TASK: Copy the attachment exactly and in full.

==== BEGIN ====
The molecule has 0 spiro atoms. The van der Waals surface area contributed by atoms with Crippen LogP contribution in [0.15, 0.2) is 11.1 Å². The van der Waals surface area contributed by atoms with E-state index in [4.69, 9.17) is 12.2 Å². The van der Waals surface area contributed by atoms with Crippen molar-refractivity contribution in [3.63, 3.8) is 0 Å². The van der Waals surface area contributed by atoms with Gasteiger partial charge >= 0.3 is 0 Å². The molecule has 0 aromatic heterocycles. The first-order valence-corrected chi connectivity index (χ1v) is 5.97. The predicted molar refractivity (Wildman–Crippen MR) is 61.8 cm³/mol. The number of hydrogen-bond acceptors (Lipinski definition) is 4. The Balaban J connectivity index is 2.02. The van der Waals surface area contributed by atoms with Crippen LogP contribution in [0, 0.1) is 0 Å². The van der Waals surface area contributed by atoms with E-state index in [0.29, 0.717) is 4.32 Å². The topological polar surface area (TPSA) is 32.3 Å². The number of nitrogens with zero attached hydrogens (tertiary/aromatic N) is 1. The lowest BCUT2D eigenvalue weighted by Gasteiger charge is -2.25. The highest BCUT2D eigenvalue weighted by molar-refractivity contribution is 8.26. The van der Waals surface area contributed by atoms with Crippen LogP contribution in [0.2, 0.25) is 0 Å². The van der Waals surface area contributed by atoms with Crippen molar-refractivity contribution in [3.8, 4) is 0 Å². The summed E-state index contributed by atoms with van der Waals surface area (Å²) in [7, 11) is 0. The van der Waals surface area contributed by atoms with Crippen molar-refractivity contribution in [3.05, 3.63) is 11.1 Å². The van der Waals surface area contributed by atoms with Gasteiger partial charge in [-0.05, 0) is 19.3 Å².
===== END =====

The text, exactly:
The molecule has 0 spiro atoms. The van der Waals surface area contributed by atoms with Crippen LogP contribution in [0.15, 0.2) is 11.1 Å². The van der Waals surface area contributed by atoms with E-state index in [4.69, 9.17) is 12.2 Å². The van der Waals surface area contributed by atoms with Crippen molar-refractivity contribution in [3.63, 3.8) is 0 Å². The van der Waals surface area contributed by atoms with Gasteiger partial charge >= 0.3 is 0 Å². The molecule has 0 aromatic heterocycles. The first-order valence-corrected chi connectivity index (χ1v) is 5.97. The predicted molar refractivity (Wildman–Crippen MR) is 61.8 cm³/mol. The number of hydrogen-bond acceptors (Lipinski definition) is 4. The Balaban J connectivity index is 2.02. The van der Waals surface area contributed by atoms with Crippen LogP contribution in [0, 0.1) is 0 Å². The van der Waals surface area contributed by atoms with E-state index in [0.29, 0.717) is 4.32 Å². The topological polar surface area (TPSA) is 32.3 Å². The number of nitrogens with zero attached hydrogens (tertiary/aromatic N) is 1. The lowest BCUT2D eigenvalue weighted by Gasteiger charge is -2.25. The highest BCUT2D eigenvalue weighted by molar-refractivity contribution is 8.26. The van der Waals surface area contributed by atoms with Crippen LogP contribution in [0.2, 0.25) is 0 Å². The van der Waals surface area contributed by atoms with Crippen molar-refractivity contribution in [3.8, 4) is 0 Å². The summed E-state index contributed by atoms with van der Waals surface area (Å²) in [7, 11) is 0. The van der Waals surface area contributed by atoms with Crippen molar-refractivity contribution in [3.05, 3.63) is 11.1 Å². The van der Waals surface area contributed by atoms with Gasteiger partial charge in [-0.05, 0) is 19.3 Å².